I don't follow the news, but have heard bits & pieces about the Occupy Wall Street movement. I agree wholeheartedly that corporate greed is a huge problem - especially when you consider corporate power over our government (money & lobbyists ).
Here is how to overcome it: quit supporting the corporations. It really is that simple, if enough people were to opt out of the system.
I guess I already do this to some extent. Our clothes are mainly secondhand from thrift stores, so we're not supporting a huge corporate label or megastore.
WalMart? I go there about once per year for my sons' school supplies because that's pretty much what the schools demand.
The feed for our farm animals (chickens) comes from an independent locally-owned feed mill a few miles down the road, and is made with locally-grown organic grains & legumes. Yes, it does cost more than the cheap animal feed from the farm store.
We've had to make a lot of repairs to our farmhouse & buildings, and are still in the process of doing this. Here we've mainly bought from the giant hardware store. Probably not the best option. So, we're planning a trip very soon to the nearest "Restore", operated by Habitat for Humanity, which sells used home supplies (sinks, counters, lights, you name it). It's about an hour away, so this will take some planning for us, but we're hoping to get there within the next couple of weeks. We've also found many used items in the newspaper or on Craigslist.
Utilities? We heat our farmhouse mostly with our wood stove. Until we get our own wood supply going (cutting down our own wood, which we've done, but must wait for it to become seasoned), we're buying our wood from a neighbor down the street. It feels great to give him our money for heating rather than a utility company. No money to the gas utility corporation, no money to the propane company (who also sells farm chemicals & sprays). Electricity? Well that's a problem, because there is really only one option here unless we went off-grid. Talk about a monopoly. So we pay a giant corporation.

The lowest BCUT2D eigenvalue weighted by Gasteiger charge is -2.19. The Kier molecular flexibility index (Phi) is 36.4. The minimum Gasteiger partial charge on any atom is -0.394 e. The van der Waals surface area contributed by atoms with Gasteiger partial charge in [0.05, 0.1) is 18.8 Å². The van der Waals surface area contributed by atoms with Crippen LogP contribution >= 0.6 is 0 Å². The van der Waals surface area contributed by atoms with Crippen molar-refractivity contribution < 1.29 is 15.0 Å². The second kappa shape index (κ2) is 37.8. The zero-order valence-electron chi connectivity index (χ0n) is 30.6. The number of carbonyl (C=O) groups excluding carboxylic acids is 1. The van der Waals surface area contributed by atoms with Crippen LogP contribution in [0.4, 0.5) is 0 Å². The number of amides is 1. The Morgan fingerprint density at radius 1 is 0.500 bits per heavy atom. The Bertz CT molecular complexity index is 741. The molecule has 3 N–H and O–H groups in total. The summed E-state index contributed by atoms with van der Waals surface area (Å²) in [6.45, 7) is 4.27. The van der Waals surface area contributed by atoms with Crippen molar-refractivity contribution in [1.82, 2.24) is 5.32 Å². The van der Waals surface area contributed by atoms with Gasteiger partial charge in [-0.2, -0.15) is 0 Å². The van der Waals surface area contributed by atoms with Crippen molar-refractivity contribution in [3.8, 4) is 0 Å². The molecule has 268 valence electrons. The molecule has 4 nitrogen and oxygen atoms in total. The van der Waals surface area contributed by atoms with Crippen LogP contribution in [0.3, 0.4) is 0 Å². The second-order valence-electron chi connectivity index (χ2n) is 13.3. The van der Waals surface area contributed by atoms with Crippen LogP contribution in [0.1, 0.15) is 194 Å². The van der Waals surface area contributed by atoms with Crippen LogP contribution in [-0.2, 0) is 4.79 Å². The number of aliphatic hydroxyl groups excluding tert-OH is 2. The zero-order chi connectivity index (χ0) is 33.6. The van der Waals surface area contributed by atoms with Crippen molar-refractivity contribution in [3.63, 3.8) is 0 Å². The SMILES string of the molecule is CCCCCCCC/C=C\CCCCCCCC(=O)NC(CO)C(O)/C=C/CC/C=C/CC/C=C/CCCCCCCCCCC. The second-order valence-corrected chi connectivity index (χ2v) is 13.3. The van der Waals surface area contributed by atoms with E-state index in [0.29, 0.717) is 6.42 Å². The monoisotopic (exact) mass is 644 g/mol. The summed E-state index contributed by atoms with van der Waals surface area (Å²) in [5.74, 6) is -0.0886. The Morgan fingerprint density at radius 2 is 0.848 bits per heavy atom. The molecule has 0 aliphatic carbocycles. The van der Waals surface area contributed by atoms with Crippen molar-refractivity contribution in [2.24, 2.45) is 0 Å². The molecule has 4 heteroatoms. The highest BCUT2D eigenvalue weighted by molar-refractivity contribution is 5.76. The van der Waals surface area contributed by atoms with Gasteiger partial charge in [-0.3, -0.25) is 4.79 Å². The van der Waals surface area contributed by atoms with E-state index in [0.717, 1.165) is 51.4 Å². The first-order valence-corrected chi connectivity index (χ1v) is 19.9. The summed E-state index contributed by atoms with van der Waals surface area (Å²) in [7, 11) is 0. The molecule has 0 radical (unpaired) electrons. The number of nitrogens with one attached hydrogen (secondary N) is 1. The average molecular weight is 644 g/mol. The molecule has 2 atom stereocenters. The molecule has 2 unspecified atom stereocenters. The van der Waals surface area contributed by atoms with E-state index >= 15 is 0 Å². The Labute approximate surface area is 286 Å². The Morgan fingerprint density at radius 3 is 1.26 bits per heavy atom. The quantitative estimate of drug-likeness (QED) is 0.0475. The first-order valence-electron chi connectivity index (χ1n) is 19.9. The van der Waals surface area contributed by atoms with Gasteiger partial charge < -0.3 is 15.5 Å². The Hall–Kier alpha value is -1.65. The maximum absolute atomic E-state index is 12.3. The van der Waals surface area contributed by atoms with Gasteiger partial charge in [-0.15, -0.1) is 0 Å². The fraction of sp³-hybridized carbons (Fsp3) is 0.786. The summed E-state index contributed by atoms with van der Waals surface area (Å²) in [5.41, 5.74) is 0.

Food? Oh here it gets interesting. You wouldn't believe the power of the giant food corporations, mega-farms, and producers. If we opt out, instead buying from local farmers we trust, we could guarantee our own food quality, safeness, and end obesity (fresh, unprocessed meat, eggs, produce, and grain don't lead to obesity - processed food does).
Our vegetables here on the farm come from our gardens. Some of our fruit does too. All of our eggs as well. However, we do buy some fruit at the grocery store for the boys. Most of our grain also comes from the grocery store (although I did recently purchase 50 pounds of wheat from a farmer down the road which I will mill into flour). I could do better here as well and find a local source of oats for our oatmeal. Our meat and raw milk come from nearby farms. And once you have raw milk it's easy to make your own yogurt or kefir. Cheese as well, which I need to do more often.
So now I suppose many of you are saying: who has time for that? To that I respond, "What's your favorite t.v. show?". If you have time to watch tv, you have time to cook some Real Food for yourself and your family.
Speaking of t.v. and corporations.... do we really need to go there? Here's what I will say to that: our sons watch t.v. in the winter months (in late spring, summer, and early fall the t.v. is put away). We don't have satellite or any kind of regular television that has commercials. Instead, we pay $8 per month for Netflix instant downloads, where the boys can watch movies or kids' tv shows..... without commercials, and after their chores are done.
Beverages? Do you drink beer? Where is it coming from? Hopefully you're buying from your closest micro-brewery. Yes, it does cost more because it's brewed in smaller batches with higher-quality ingredients. So here is what I say if you don't want to buy a lot of beer: brew your own. It's a fun hobby; you can ask my husband. Making your own wine is even easier.
And cost, now you're probably saying that buying local food is more
expensive. It's really not in the big picture. Especially if you buy in season and "put some up"
for the winter months. My produce prices are similar to the prices of comparable products in a nice grocery store. In many cases, though, there are no comparable products.
As far as meat, eggs, and milk - it may be slightly more than the cheap
grocery store comparable (trust me when I tell you that the grocery store product is in no way comparable to a real small-farm-raised product), but once you taste the local product you'll know it's in a
category all it's own. Plus it's grown in a more healthy, sustainable
manner by your Neighbors and Friends - people you can trust. And
it's healthier if you buy from a reputable farmer. So... even if it
costs a bit more up front, in the long run it will save you money on
health care and peace of mind.
What do you think? Could we do it? "Opt out" of giant corporations?